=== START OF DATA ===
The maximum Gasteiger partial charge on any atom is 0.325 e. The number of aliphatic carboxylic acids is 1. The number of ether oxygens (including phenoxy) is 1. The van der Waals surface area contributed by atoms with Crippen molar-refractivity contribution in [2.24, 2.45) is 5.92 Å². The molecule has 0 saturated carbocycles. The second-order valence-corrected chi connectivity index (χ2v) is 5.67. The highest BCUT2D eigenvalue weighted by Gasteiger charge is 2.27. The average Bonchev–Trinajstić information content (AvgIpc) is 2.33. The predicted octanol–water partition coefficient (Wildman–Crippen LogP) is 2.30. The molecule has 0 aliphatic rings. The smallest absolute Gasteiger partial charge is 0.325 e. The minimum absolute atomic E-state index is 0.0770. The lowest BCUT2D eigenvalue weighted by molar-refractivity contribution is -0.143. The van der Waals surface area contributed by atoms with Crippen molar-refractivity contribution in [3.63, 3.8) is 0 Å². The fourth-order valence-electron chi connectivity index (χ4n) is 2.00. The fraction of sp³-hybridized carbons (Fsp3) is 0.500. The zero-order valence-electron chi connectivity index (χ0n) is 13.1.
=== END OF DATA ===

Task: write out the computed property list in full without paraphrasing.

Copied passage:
The maximum Gasteiger partial charge on any atom is 0.325 e. The number of aliphatic carboxylic acids is 1. The number of ether oxygens (including phenoxy) is 1. The van der Waals surface area contributed by atoms with Crippen molar-refractivity contribution in [2.24, 2.45) is 5.92 Å². The molecule has 0 saturated carbocycles. The second-order valence-corrected chi connectivity index (χ2v) is 5.67. The highest BCUT2D eigenvalue weighted by Gasteiger charge is 2.27. The average Bonchev–Trinajstić information content (AvgIpc) is 2.33. The predicted octanol–water partition coefficient (Wildman–Crippen LogP) is 2.30. The molecule has 0 aliphatic rings. The smallest absolute Gasteiger partial charge is 0.325 e. The minimum absolute atomic E-state index is 0.0770. The lowest BCUT2D eigenvalue weighted by molar-refractivity contribution is -0.143. The van der Waals surface area contributed by atoms with Crippen molar-refractivity contribution in [3.63, 3.8) is 0 Å². The fourth-order valence-electron chi connectivity index (χ4n) is 2.00. The fraction of sp³-hybridized carbons (Fsp3) is 0.500. The zero-order valence-electron chi connectivity index (χ0n) is 13.1.